This Christmas eve we are cosy inside, candles are lit and nice music fills the room. I am still inclined to go with the Flemish way of celebrating Christmas on the eve of the 24th. However, Ian being British has hugely different traditions and I try to do a bit of both, I find though that we celebrate Christmas totally in our own special way. I guess like everyone else we like to build memories and this of course also involves family. But this year Christmas is different, there is no family gathering for most people. We are lucky that we can have one set of grandchildren coming to open presents and enjoy the customary meatballs with red cabbage and apples. Many people are not so lucky and so we are grateful. As I have never cooked a turkey in my life, and don’t know how to make a Christmas cake or pudding I usually buy a good quality one for Ian and make him sweet white sauce to go with it. For me most important at Christmas are people, candles, music and the scent of pine and spices, oh and a walk in nature. So this afternoon the sun was shining and though bitterly cold it was a great opportunity to get some fresh air. Yesterday there was snow on the hills surrounding the town and I wanted to check if I could get some pictures of them, unfortunately the snow was mostly gone again. I came across so much fresh green, little plants that are either still growing from last season, and new plants like the foxgloves. These are the darkest days of the year but already I can feel fresh energy building up which once it is January will burst forth and there will be no holding it. January is my most productive month, my energy at its highest. But for now I seek peace and quiet, it’s too early to give way to high spirits.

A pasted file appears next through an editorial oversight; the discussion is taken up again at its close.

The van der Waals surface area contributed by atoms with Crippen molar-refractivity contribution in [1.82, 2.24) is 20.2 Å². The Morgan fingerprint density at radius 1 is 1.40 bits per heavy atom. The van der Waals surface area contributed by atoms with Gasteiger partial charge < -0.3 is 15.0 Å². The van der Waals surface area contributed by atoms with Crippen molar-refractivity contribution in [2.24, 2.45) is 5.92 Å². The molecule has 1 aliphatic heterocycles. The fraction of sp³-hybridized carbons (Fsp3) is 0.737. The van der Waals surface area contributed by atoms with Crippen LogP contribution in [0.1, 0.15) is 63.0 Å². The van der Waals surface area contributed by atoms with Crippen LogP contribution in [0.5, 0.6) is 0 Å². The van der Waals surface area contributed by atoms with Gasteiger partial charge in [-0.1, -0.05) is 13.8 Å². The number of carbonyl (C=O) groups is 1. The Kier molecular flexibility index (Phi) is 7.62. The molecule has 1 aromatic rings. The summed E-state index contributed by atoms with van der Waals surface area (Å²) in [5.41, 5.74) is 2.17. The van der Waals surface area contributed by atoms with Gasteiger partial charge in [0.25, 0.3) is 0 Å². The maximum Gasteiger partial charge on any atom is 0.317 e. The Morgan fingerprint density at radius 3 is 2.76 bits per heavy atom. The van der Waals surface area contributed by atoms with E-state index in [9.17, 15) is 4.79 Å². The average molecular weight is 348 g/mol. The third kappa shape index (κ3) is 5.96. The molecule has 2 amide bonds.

View overlooking part of the town and surrounding hills, one of which is still snow-capped.
After a lovely walk the sun was setting over some houses, a beautiful day, a peaceful Christmas eve.

As an afterthought, this evening I received from my sister two Christmas card dating back to 1920, my grandmother and grandfather exchanged those back then. I found it so touching and they are beautiful, that’s why I am sharing them here with you all. A great present from the past.

I would like to wish all my dear friends and followers all over the earth a blessed and joyous Christmas time, or Yule time, or Solstice, or end of year or mid-winter celebrations. I love a good story and am very interested in traditions from all over the world. How do you like to spend this time of year?


  1. Merry Christmas, Agnes. I’m glad you are having a safe and quiet holiday. No large family gatherings here this year for us, but I am accepting and grateful for the company of husband and pets. There will be a big storm with lots of wind and rain, so we will stay quietly within, counting our many blessings. We have much to be grateful for. Blessings to you and yours.

    Liked by 1 person

    1. Thank you Eliza, your Christmas sounds nice too. Counting our many blessings helps, the homeless are out there in the cold. Christmas is also a time for reflection on that isn’t it. I hope the wind does not get too strong. Merry Christmas.


  2. Merry Christmas! I love the old cards. This year I sent my children and nieces a photo of their great-great-grandfather’s Christmas. The photo was from about 1903 and had a big Christmas tree with all homemade decorations.

    Liked by 1 person

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